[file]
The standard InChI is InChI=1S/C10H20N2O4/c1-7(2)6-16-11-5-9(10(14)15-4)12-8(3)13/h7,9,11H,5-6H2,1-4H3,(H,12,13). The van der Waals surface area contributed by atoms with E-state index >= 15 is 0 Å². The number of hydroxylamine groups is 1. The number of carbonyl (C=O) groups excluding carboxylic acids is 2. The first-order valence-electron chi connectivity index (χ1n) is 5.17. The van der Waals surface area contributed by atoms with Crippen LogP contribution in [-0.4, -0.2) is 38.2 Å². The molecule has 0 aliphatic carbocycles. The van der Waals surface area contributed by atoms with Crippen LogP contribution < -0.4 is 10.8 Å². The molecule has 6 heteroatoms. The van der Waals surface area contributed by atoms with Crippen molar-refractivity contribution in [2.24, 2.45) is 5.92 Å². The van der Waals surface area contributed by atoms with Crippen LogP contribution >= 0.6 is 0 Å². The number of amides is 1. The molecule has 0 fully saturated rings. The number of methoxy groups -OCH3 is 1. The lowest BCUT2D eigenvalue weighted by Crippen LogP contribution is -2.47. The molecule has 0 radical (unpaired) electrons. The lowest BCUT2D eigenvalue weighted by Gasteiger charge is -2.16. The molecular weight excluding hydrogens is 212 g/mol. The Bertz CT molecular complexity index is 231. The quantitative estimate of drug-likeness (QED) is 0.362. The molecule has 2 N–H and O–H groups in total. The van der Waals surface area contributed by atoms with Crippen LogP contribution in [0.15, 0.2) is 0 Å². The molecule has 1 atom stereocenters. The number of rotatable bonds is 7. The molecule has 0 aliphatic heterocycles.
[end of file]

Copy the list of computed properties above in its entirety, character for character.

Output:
The standard InChI is InChI=1S/C10H20N2O4/c1-7(2)6-16-11-5-9(10(14)15-4)12-8(3)13/h7,9,11H,5-6H2,1-4H3,(H,12,13). The van der Waals surface area contributed by atoms with E-state index >= 15 is 0 Å². The number of hydroxylamine groups is 1. The number of carbonyl (C=O) groups excluding carboxylic acids is 2. The first-order valence-electron chi connectivity index (χ1n) is 5.17. The van der Waals surface area contributed by atoms with Crippen LogP contribution in [-0.4, -0.2) is 38.2 Å². The molecule has 0 aliphatic carbocycles. The van der Waals surface area contributed by atoms with Crippen LogP contribution < -0.4 is 10.8 Å². The molecule has 6 heteroatoms. The van der Waals surface area contributed by atoms with Crippen molar-refractivity contribution in [2.24, 2.45) is 5.92 Å². The van der Waals surface area contributed by atoms with Crippen LogP contribution >= 0.6 is 0 Å². The number of amides is 1. The molecule has 0 fully saturated rings. The number of methoxy groups -OCH3 is 1. The lowest BCUT2D eigenvalue weighted by Crippen LogP contribution is -2.47. The molecule has 0 radical (unpaired) electrons. The lowest BCUT2D eigenvalue weighted by Gasteiger charge is -2.16. The molecular weight excluding hydrogens is 212 g/mol. The Bertz CT molecular complexity index is 231. The quantitative estimate of drug-likeness (QED) is 0.362. The molecule has 2 N–H and O–H groups in total. The van der Waals surface area contributed by atoms with Crippen LogP contribution in [0.15, 0.2) is 0 Å². The molecule has 1 atom stereocenters. The number of rotatable bonds is 7. The molecule has 0 aliphatic heterocycles.